A glimpse inside the Warhol machine

Gone but not forgotten, Andy Warhol continues to be one of the most exhibited modern artists in the world.His silk screens can be seen in Dubai starting tomorrow.

Andy Warhol still demands the attention of art lovers everywhere.
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Find yourself on the website for the Andy Warhol Museum and you might note there is a list of the exhibitions it has dispatched across the world since opening in 1994. Located in Pittsburgh, where Warhol was born in 1928, it is the biggest museum in the world dedicated to a single artist, and has loaned its colourful contents to places as disparate as Russia, Japan and Mexico, along with other spots in Europe, America and Canada. Now, several of his silk screens will be on show in Dubai from tomorrow at the B_asement Gallery.

More than 22 years after his death at 58, it seems the world is far from forgetting the prolific producer of Campbell's soup can paintings, the man so often referred to as the father of the pop art movement. It's an ironic longevity, really, given his famous 1968 statement: "In the future, everyone will be world famous for 15 minutes." But his legacy doesn't stop at Coca-Cola bottles and Marilyn Monroe. He was a frantic, cross-medium artist, churning out not only silk screens, but films, books, sculptures and performance art, all the while remaining a New York personality at the centre of both Studio 54 and his own social circle, which gathered at his studios, referred to as The Factory.

Earlier this year, London's Hayward Gallery hosted several of his films in an exhibition called Andy Warhol: Other Voices, Other Rooms (a title borrowed from the novel of Warhol's peer Truman Capote), a travelling show that has previously been on display in Amsterdam and Stockholm. Between 1963 and 1968, Warhol shot more than 60 films, though most are not the blockbusting kind. Sleep is a six-hour reel of the poet John Giorno simply sleeping. Empire offers a more generous eight hours of the Empire State building at dusk, and Eat is a 45-minute study of a man solemnly working his way through a mushroom. "Has ever an artist churned out so much boring and banal work, and in such incredibly vast quantities, as Warhol?" wondered The Observer critic Rachel Cooke after visiting the exhibition.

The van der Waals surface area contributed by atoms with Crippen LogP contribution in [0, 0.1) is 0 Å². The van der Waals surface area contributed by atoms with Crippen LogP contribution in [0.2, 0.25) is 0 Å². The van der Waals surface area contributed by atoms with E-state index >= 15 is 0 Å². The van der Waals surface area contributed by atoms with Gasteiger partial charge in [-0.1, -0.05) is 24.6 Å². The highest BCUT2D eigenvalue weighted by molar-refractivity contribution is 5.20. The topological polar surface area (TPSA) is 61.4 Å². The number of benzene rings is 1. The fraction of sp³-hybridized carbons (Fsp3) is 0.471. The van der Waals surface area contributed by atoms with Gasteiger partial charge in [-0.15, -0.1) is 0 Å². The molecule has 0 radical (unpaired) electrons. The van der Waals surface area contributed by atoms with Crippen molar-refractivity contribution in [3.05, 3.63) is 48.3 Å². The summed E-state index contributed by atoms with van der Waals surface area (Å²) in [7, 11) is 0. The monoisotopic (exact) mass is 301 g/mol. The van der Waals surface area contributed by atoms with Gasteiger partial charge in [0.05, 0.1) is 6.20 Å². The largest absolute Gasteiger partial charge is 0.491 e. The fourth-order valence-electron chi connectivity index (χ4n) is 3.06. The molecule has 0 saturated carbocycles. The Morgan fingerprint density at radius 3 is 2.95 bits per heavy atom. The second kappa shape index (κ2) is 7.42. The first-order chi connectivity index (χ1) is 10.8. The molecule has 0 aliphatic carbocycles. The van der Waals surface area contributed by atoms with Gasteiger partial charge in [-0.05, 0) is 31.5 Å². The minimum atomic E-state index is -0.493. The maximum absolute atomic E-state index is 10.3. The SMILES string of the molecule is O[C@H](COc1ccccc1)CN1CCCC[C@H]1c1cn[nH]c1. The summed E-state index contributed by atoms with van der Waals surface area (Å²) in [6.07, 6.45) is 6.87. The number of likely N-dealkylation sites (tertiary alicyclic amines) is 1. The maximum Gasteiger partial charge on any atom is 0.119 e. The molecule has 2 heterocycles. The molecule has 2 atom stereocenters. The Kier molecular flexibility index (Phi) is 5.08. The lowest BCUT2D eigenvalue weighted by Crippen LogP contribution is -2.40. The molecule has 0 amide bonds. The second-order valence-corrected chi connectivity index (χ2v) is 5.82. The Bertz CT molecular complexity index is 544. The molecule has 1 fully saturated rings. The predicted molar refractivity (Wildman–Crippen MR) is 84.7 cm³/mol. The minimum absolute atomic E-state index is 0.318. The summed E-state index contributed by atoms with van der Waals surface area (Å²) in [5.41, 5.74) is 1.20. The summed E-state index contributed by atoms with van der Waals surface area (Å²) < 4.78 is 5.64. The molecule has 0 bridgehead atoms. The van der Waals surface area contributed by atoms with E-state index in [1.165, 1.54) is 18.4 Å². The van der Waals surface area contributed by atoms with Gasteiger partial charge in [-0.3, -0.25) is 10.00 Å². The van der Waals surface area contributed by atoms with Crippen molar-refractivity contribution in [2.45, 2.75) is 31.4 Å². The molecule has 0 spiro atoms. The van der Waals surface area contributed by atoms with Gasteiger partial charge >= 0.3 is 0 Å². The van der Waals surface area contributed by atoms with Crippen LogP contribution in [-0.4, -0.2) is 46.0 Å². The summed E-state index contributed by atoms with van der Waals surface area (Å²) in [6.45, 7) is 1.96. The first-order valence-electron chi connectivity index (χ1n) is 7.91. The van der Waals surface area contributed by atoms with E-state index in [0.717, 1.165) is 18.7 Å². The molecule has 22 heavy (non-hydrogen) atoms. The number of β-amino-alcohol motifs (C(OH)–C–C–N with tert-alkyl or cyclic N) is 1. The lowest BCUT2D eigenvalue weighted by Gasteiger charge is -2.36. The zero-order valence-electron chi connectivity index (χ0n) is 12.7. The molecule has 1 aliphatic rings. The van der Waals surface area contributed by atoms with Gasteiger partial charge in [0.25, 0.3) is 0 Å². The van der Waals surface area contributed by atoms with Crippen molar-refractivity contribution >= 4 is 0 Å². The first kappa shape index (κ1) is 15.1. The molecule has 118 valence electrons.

Then there was Warhol's involvement in the music scene, his close association with The Velvet Underground and his artwork for musicians such as The Rolling Stones, Mick Jagger and Aretha Franklin. All of this came before his commercially published books, the creation of his magazine Interview, his art installations, audio recordings, television shows and absorption with fashion and photography. There were time capsules, too. By the end of his life, he had created 610 dated and sealed boxes of material from his everyday life. They are now being sifted through by researchers at the Pittsburgh museum.

Perhaps their contents will reveal more about Warhol the man, as opposed to Warhol the artist. He was something of an enigma, given to seemingly throwaway statements that others gamely tried to find a depth to. "I am a deeply superficial person," he once remarked. "If you want to know all about Andy Warhol, just look at the surface... there's nothing behind it." At face value, of course, he was a celebrated social figure. But behind the facade, he had a deep sense of insecurity. Born to poor, first-generation Slovakian immigrants, at age eight he was struck down by St Vitus' dance, a disease of the nervous system that causes uncontrollable shaking and instilled in Warhol a lifelong hypochondria and fear of hospitals. As an adult, he would visibly recoil whenever somebody attempted to shake his hand.

His father died when Warhol was 13, instilling him further with a fear of death. Two years later, his mother developed colon cancer. Then, in 1968, two days before the Robert Kennedy shooting, Warhol was shot at by a woman called Valerie Solanas, an acquaintance who bore him a grudge for not returning her prospective film script. The three bullets struck several vital organs and punctured both lungs. However, it was often said that the more lasting damage to Warhol was mental, further blurring his distorted sense of reality. "Before I was shot, I always thought that I was more half there than all there. I always suspected that I was watching TV instead of living life," he remarked after the shooting, before adding: "Right when I was being shot and ever since, I knew that I was watching television."

Andy Warhol in Print runs at the B_asement Gallery in Dubai from tomorrow until July 11 (www.basementdubai.com).